LGBTQ rally at Stonewall Inn protests Trump’s reversal of transgender student rights guidelines

A rally in support of LGBTQ rights was held at the Stonewall National Monument on Feb. 23, 2017.
A rally in support of LGBTQ rights was held at the Stonewall National Monument on Feb. 23, 2017. Photo Credit: Getty Images for WE Day / Frederick M. Brown

With chants of, “When trans youth are under attack, what do we do? Stand up, fight back” ringing through the streets, thousands of LGBTQ activists flooded into Greenwich Village Thursday.

The “emergency rally,” which organizers said drew between 2,000 and 3,000 people, was held in protest of President Donald Trump’s decision to rescind landmark guidelines that offered protections for transgender students in public schools.

“Our children are under attack!” Kim Watson, vice president and co-founder of Community Kinship Life, told the cheering crowd outside of the Stonewall National Monument. “This is not a state issue; this is a human rights issue!”

The evening rally featured protesters with signs chastising the president as well as chants of, “This is what Democracy looks like,” and “Stand up, fight back.” One handmade sign that said, “Trans youth, you are loved,” was decorated with Christmas lights.

Andy Rodin, 36, of Bushwick, held a sign that read, “Trump Pence and cronies how about transitioning into decent human beings.”

“I wasn’t surprised at all,” he said of Trump’s decision. “The Muslim ban got stymied, so it was like ‘onto the next marginalized group.’ I hope this shows the benefit of coming together.” 

The rally comes just one day after the Trump administration announced withdrawal of federal guidelines issued by former President Barack Obama.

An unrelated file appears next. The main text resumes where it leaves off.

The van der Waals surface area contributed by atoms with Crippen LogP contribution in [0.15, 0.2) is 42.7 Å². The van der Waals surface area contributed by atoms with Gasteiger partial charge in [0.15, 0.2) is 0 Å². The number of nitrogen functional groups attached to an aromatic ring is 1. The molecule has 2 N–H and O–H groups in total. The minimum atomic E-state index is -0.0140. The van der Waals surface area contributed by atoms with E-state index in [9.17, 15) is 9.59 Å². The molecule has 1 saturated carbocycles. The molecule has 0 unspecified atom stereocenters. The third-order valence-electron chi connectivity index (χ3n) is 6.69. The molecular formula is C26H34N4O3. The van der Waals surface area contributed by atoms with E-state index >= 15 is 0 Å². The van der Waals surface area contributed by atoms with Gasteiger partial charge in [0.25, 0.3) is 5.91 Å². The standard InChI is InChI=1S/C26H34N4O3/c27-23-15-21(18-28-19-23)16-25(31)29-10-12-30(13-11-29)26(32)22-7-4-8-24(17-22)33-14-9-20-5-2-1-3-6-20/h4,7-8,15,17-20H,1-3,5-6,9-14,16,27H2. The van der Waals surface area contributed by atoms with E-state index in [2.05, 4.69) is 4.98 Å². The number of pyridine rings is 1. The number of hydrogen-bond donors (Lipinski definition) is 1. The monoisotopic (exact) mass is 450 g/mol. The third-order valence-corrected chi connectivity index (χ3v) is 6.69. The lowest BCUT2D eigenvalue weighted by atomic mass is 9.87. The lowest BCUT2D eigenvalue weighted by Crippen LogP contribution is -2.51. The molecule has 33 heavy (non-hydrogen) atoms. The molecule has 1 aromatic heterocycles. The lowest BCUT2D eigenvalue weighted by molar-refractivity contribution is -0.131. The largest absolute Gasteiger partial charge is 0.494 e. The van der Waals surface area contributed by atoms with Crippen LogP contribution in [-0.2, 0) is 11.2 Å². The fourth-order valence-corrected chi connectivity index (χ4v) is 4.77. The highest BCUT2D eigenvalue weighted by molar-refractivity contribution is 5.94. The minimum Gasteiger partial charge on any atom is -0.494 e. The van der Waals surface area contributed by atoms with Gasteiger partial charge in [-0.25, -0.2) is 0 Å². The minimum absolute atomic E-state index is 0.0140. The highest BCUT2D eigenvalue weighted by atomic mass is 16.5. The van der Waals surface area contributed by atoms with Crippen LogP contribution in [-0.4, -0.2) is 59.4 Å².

The directive, championed by LGBTQ rights activists, allowed transgender students to use the bathroom that matched their chosen gender identity and threatened to withhold funding from schools that did not comply.

“This latest assault by the Trump administration on LGBT rights is an outrage. And we won’t take it lying down,” said Rep. Jerry Nadler.

Activist Shelby Chestnut urged the crowd to contact their local and state representatives.

“This is a real safety risk and it’s something we need to make a priority…particularly for trans students,” Chestnut said.

More than 50 organizations signed on as sponsors of the event as well more than 15 state and local officials, including Gov. Andrew Cuomo, Public Advocate Letitia James and Comptroller Scott Stringer.

Liz Boylan, 33, of Prospect Heights, was very impressed with the turnout.

“I think it’s important that people come out to this because anytime we have an attack on one group of people, it’s really an attack on everybody,” she said, adding that she hoped the rally would “embolden more people to speak up in other places.”

New York City has had its own guidelines in place since 2014, stating that a “transgender student should not be required to use a locker room or restroom that conflicts with the student’s gender identity,” according to the Department of Education.

Schools Chancellor Carmen Fariña said those guidelines remain in effect in all New York City public schools.

-With Alison Fox